The winning problem area was getting more visibility into our company’s core values and technical practices, and how to integrate better with the company’s “ecosystem”. I don’t want to get into too much detail, because what I want to share is our process, rather than the specific problem.
Now that we had a problem for the whole team to solve, I explained that we wanted to design experiments, and we could use hypotheses for this. I explained Jason Little’s template for experiments:
We hypothesize by <implementing this>
We will <improve on this problem>
Which will <benefits>
As measured by <measurements>
I asked the groups to think about options to test the hypothesis. Who is affected? Who can help or hinder the experiment? I emphasized that we should focus on “minimum viable changes” rather than try to solve the whole problem at once. I gave an example using a problem that our Frontend team had identified in a previous retro.
I had three colors of index cards and we handed those out randomly around the large group. Then we divided up by index card color, so that we had three groups but each had different people than before. Again, each group found a place to work. Each designed an experiment to help address the problem area. I told them they had 10 minutes, but that wasn’t enough time, I ended up letting them have 15. I walked from group to group to help with questions and keep them informed of the time.
Then, we got back together in the conference room. A spokesmodel for each group explained their hypothesis and experiment. We had three viable experiments to work towards our goal.
At this point, we had experiments including hypotheses, benefits, and ways to measuring progress. We only had about 10 minutes left in the retro now, and I wasn’t sure of the best way to proceed. How could we commit to trying these experiments? I asked the team what they’d like to do next. I was concerned about making sure the discussion wasn’t dominated by one or two people.
The directors and managers put forward some ideas, since they knew of resources that could help the team address the problem area. There were videos about the company’s core values and practices. We also discussed the idea of having someone within our team or outside of our team come in and do presentations about it. There were several good ideas, including coming up with games to help us learn.
Again, the experiments we decided to try aren’t the point, but the point is we came up with an action plan that included a way to measure progress. The managers agreed to schedule a series of weekly all-hands meetings to watch videos about company core development values and practices.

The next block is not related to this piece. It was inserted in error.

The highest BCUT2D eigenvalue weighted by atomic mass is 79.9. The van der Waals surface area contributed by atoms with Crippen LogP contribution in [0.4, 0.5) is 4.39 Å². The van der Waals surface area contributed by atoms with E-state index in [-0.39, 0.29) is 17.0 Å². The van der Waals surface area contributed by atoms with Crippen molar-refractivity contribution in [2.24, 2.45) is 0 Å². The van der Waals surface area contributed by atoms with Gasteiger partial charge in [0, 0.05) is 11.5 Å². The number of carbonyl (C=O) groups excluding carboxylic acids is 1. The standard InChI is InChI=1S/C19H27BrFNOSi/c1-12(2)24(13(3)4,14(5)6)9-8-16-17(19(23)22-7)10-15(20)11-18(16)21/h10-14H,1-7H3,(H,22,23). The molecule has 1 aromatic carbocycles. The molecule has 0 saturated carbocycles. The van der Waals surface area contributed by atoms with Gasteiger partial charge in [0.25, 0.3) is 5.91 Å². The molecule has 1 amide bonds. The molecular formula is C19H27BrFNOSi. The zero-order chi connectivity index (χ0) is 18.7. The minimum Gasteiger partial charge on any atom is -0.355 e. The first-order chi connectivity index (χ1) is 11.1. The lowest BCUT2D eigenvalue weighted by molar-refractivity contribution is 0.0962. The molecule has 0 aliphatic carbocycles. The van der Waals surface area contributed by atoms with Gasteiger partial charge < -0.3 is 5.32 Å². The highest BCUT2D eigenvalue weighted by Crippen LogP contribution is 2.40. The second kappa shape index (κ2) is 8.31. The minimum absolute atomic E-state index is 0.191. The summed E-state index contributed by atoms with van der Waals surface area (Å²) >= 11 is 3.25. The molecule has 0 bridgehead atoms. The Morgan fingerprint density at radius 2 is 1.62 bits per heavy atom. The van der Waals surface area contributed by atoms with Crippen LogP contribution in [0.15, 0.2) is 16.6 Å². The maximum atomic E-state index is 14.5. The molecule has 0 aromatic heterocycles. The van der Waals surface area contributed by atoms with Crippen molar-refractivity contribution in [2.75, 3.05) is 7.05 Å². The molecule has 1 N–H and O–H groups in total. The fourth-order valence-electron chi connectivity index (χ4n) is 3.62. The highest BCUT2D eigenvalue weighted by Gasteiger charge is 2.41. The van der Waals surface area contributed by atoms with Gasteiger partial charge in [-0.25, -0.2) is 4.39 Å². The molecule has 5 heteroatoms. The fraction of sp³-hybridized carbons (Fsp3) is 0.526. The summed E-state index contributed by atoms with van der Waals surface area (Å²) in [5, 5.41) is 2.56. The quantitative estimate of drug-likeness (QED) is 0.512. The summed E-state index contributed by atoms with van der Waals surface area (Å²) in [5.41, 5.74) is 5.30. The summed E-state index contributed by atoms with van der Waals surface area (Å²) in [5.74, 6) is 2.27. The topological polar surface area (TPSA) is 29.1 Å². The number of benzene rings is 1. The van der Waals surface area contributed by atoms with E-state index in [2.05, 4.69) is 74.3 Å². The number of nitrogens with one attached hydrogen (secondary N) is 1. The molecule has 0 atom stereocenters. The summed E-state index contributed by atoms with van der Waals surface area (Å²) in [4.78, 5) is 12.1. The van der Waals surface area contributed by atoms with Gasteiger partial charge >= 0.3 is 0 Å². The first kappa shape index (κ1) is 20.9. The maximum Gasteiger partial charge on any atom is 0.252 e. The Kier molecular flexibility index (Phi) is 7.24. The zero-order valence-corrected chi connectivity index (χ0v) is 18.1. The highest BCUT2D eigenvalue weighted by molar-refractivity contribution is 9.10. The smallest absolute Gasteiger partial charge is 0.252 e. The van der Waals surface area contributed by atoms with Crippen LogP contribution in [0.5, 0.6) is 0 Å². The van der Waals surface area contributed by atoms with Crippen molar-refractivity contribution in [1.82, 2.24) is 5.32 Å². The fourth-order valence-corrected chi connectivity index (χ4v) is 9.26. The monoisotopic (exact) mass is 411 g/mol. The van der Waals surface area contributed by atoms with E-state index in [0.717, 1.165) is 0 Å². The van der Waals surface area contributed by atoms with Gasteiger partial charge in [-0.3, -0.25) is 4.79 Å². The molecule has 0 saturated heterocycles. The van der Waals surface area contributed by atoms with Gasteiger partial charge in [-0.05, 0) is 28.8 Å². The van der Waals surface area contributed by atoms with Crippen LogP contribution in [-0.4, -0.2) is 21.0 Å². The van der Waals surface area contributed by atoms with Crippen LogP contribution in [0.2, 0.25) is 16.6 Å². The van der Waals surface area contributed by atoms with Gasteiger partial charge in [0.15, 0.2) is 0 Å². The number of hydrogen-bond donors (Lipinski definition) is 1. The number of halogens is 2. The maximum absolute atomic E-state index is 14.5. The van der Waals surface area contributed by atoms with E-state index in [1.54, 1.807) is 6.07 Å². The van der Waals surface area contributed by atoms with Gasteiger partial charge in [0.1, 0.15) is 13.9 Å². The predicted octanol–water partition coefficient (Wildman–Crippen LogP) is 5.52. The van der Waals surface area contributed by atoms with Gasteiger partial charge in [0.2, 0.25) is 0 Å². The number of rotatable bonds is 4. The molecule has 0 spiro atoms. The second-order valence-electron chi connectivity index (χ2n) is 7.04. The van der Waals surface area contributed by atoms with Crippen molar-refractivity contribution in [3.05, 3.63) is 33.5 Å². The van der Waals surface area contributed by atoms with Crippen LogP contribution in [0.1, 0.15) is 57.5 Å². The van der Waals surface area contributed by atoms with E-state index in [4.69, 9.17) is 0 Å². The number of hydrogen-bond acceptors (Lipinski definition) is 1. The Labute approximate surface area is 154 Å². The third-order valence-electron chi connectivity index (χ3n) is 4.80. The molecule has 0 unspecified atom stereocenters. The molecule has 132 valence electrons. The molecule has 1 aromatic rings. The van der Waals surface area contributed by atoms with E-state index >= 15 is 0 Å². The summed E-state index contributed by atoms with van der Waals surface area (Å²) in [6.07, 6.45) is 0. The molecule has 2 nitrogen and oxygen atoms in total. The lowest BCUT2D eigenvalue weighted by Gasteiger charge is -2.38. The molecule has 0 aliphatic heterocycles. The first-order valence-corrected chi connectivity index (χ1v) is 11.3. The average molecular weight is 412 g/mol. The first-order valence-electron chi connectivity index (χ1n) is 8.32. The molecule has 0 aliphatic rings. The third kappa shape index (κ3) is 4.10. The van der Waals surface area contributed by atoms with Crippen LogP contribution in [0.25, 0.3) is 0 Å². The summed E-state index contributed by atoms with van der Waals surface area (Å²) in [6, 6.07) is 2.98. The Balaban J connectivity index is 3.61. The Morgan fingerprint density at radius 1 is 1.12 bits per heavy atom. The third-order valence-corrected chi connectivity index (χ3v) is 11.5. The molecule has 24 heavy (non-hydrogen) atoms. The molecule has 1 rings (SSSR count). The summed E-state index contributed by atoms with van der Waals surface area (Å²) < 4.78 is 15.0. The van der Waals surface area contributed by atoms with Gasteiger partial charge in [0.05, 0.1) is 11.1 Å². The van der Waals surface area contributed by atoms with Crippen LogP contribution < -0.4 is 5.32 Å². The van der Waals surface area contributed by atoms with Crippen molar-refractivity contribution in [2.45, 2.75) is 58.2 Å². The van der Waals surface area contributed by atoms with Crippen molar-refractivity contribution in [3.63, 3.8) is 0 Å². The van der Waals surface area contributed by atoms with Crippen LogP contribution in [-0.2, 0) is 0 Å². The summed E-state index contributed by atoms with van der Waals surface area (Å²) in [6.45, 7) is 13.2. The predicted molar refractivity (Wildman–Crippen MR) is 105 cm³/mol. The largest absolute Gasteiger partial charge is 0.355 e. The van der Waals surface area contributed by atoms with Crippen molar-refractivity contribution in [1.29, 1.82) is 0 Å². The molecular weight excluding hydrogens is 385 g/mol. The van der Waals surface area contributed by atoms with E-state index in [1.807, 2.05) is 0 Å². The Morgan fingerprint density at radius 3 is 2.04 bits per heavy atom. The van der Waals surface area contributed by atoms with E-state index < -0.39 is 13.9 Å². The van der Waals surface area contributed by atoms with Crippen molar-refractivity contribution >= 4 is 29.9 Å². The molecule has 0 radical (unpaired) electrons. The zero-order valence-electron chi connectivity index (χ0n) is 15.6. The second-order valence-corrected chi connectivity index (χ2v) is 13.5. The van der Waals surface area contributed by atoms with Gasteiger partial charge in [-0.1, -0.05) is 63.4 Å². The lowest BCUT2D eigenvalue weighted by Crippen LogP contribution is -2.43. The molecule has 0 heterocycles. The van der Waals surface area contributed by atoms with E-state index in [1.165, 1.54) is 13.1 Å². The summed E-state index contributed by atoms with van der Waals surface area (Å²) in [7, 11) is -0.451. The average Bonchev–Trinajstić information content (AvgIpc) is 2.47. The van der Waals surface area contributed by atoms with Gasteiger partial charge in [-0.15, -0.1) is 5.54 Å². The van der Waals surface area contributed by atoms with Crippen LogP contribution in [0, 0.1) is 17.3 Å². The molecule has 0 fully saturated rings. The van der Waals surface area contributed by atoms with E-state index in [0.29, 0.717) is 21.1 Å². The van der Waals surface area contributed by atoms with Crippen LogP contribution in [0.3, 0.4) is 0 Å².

Immediately after the meeting, the marketing director and the overall director got together to put together a short survey to gauge how much team members currently know about this topic, and everyone took the survey. After watching and discussing all the videos, we can all take it again and see what we’ve learned.
I had hoped to wrap the retro up by doing appreciations, but there wasn’t time. With such a big group, I think sticking to a time box is important. We can try different techniques in future retros.
I was surprised and pleased to get lots of positive feedback from teammates, both in person and via email. My favorite comment, from one of the marketing specialists, was: “It’s the best retro by far I’ve been to in four years here. I felt productive!”
The initial survey has been done, and we’ve had three meetings so far to watch the videos. We watch right before lunch so that people can talk about it during lunch. Having 30 people in an hour-long meeting every week is expensive, which shows a real commitment to making real progress on our chosen problem area.
I think the key to success was that by dividing into groups, everyone had a better chance of participating in discussing and prioritizing problems, and in designing experiments to address them. The giveaway hoodies along with food and drink made the meeting fun. We stuck to our time frame, though we did vote to extend it by a few minutes at the end. Most importantly, we chose ONE problem to work on, and designed experiments that included ways to measure progress in addressing that one problem.
The team’s directors have decided they’d like to do an all hands retro every six weeks, and they’ve asked if I could facilitate these. I think it’s a great idea to do the all hands retro more often. I’m not sure I should facilitate them all, but I’ll do what I can to help our team keep identifying the biggest problem and designing experiments to chip away at it.
Do you work on a large team? How do you nurture continual learning and improvement?